"Don't deliver that document."
The boy in the park remembers when he sees the family taking a walk in the park.
Not the family, per say—a family and two family friends are more like it. He has never seen them before, but he approaches them with the customary leaflet in his hand and the customary sentence in his mouth: 'Stop the park from charging admission! Protect the rights of those who live here!'
The words die in his throat, quite abruptly.
All he needs to do is take one look at the red-headed girl and he remembers. It does not seem like it happened in an alternate timeline. Rather, it seems like it happened in the very near past. He doesn't know why he remembers it so well. Maybe it is because, in that past lifetime, his life's goal was centered around that very girl, this very park, that very crater.
"Stop the park from turning into a housing site. Protect this park, and the rock of the gods," he says in a feeble voice, for old time's sake, and they crack twin smiles before Lynne waves goodbye and they walk their separate ways.
The boy is not at all sad. He will be here every day, still hammering hard at a goal he wants to achieve. And if the girl wants, maybe she can come visit, and they can work on catching up with their memories.
The first thing Yomiel does once out of prison is hug Sissel, his fiancée, until they're both reduced to sobbing masses at the bottom of the prison lobby. Finally, the receptionist has the tact and heart to boot them out, so Yomiel tells Sissel a cock-and-bull story about thanking the witness who spoke in favor of him during his trial—a man by the name of Jowd, who told the jury how he had attempted to make amends by letting himself be crushed under Mino as opposed to the girl who he had taken hostage.
Letting himself into the house, he is surprised that Sissel is the first to sense him. Leaping up and curling into his lap, Yomiel laughs as Sissel purrs until Jowd appears, pleasantly surprised, and manages to summon up enough gusto to tell Yomiel's finacee that the cat has the same name as her. She laughs it off and is led away by Alma to exchange small talk.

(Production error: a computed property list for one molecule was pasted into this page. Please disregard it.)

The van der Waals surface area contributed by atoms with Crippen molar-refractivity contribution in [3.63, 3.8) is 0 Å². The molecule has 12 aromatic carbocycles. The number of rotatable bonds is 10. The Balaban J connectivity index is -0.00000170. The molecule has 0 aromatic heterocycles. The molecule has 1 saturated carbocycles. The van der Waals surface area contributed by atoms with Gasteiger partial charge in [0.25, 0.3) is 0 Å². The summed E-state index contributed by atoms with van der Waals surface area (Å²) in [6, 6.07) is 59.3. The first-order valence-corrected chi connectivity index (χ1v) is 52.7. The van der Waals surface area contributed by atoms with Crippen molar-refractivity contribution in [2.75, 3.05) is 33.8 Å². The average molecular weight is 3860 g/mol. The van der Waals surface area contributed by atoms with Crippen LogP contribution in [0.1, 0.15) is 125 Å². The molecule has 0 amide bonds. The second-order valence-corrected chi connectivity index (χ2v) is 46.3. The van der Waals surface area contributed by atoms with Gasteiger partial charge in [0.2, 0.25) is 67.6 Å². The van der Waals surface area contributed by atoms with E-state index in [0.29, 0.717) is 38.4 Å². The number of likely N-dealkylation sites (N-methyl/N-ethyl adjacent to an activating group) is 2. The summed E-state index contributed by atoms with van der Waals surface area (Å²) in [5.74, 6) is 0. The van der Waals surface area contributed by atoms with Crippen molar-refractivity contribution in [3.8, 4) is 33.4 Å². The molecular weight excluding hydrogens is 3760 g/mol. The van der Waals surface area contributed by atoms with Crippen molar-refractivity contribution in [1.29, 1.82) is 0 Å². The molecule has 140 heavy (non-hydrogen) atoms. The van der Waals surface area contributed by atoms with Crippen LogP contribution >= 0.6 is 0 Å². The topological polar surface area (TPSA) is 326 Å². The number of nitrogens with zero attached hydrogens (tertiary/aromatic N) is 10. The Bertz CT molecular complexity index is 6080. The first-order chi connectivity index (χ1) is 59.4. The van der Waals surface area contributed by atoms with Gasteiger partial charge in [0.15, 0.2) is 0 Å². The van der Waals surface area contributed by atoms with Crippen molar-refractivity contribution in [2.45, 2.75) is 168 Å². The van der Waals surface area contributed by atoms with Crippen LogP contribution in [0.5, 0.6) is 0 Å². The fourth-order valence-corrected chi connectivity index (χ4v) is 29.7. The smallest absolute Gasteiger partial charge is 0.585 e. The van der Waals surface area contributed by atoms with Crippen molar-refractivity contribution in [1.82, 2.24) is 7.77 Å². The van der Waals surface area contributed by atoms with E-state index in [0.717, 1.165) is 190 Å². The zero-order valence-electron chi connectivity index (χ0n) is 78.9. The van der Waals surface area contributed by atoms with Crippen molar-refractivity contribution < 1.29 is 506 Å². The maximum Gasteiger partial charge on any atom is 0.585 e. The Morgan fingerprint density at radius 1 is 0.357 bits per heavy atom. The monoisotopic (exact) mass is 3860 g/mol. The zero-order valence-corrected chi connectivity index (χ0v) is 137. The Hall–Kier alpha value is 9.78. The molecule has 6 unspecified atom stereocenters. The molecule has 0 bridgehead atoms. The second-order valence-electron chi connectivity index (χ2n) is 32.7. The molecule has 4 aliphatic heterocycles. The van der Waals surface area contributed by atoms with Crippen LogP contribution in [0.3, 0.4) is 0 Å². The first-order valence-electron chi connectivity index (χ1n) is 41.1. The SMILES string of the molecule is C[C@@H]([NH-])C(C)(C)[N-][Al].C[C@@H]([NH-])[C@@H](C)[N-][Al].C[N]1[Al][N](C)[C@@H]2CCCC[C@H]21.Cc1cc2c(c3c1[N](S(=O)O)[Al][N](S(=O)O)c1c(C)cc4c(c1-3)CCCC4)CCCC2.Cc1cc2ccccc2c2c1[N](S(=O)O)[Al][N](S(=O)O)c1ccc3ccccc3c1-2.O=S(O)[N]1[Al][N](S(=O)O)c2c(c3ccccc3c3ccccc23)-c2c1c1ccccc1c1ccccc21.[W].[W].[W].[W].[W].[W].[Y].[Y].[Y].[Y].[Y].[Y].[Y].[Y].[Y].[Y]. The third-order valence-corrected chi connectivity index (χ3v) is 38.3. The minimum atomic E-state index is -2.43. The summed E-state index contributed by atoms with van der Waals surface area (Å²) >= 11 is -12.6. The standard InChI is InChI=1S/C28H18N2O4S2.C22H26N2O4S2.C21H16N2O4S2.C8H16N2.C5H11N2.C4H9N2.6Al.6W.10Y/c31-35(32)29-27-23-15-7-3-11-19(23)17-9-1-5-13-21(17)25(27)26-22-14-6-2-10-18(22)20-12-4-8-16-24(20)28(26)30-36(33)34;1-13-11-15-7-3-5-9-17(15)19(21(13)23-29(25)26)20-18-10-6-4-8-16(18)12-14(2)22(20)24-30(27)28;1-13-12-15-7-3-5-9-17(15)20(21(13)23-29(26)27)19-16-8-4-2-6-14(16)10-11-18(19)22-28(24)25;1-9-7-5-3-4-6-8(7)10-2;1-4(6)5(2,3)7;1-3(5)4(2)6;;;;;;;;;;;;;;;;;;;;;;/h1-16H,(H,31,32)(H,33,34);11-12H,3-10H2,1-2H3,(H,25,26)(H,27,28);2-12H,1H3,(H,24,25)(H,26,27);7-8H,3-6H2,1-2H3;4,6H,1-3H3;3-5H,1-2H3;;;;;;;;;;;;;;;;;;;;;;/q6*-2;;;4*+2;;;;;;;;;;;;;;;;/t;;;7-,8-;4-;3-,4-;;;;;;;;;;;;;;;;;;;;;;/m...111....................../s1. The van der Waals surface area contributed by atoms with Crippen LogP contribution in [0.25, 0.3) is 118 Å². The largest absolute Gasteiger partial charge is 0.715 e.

Finally, it is just the three of them. It is companionable silence—the first time Yomiel is out of jail, the first time so many of the four at Temsik Park got together. Finally, Jowd winks and leaves as Kamila calls him from her room. Then it is just Yomiel and his old friend.
Flipping over, Sissel asks for a tummy rub, which Yomiel obliges too. However, mid-stroke, he pauses before laying two fingers on Sissel's stomach.
He doesn't have a pulse.
He remembers what Jowd said about the cat at the report—where every circumstance of the case had to be recorded—when he said it was unconscious, but there was not a scratch on him. He looks at him with a sad, quizzical smile, and Sissel nods.
"I'm sorry, that should have been me."
But Yomiel knows Sissel means it when he twitches his tail in an eh, it'll be fine manner, because he knows this is what Sissel deserves. To spend the rest of his days still saving, still helping, doing a better job with his powers than Yomiel ever could have done. This is what Sissel wants, even. To continue doing something good. Penance. And Yomiel understands that because sometimes he wishes he had the courage to do that too.
So they sit there, man and cat, while the world turns, the clock chimes, and life goes on.